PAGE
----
On June 17, 2019, the First Circuit held that an insurer’s duty to defend was triggered because the underlying complaint set forth claims that required a showing of intent as well as claims that sought recovery for conduct that “fits comfortably within the definition of an ‘accident.’” In Zurich American Ins. Co v. Electricity Maine, LLC, Zurich sought declaratory judgment that, under a D&O policy, it had no duty to defend the insured, Electricity Maine, an electrical utility company being sued in the underlying class action. Zurich argued it had no duty to defend because the underlying complaint failed to allege that Electricity Maine engaged in conduct that qualified as an “occurrence” or that caused “bodily injury” under the terms of the policy. The First Circuit disagreed.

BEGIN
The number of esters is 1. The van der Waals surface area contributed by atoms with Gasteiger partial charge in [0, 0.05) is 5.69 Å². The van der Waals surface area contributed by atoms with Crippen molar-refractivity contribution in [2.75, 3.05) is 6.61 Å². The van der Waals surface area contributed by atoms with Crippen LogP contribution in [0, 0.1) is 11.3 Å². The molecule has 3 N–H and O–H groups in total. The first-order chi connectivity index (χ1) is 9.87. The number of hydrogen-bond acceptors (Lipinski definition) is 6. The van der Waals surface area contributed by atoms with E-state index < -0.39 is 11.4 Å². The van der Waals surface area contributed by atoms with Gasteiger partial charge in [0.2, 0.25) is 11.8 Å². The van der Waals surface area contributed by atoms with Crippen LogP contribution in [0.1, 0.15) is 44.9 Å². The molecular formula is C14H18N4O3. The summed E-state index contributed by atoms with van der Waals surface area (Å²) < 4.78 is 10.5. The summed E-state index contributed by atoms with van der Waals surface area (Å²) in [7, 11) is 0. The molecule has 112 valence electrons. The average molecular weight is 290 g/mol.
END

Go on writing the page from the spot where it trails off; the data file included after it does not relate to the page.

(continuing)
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In an article appearing in CyberInsecurity News, Hunton insurance recovery partner, Michael Levine, comments on Zurich American Insurance Company’s attempt to invoke a so-called “war exclusion” as a basis for not paying business income losses suffered by snack food giant Mondelez International.  As Levine expains, so-called “war exclusions” have rarely been invoked and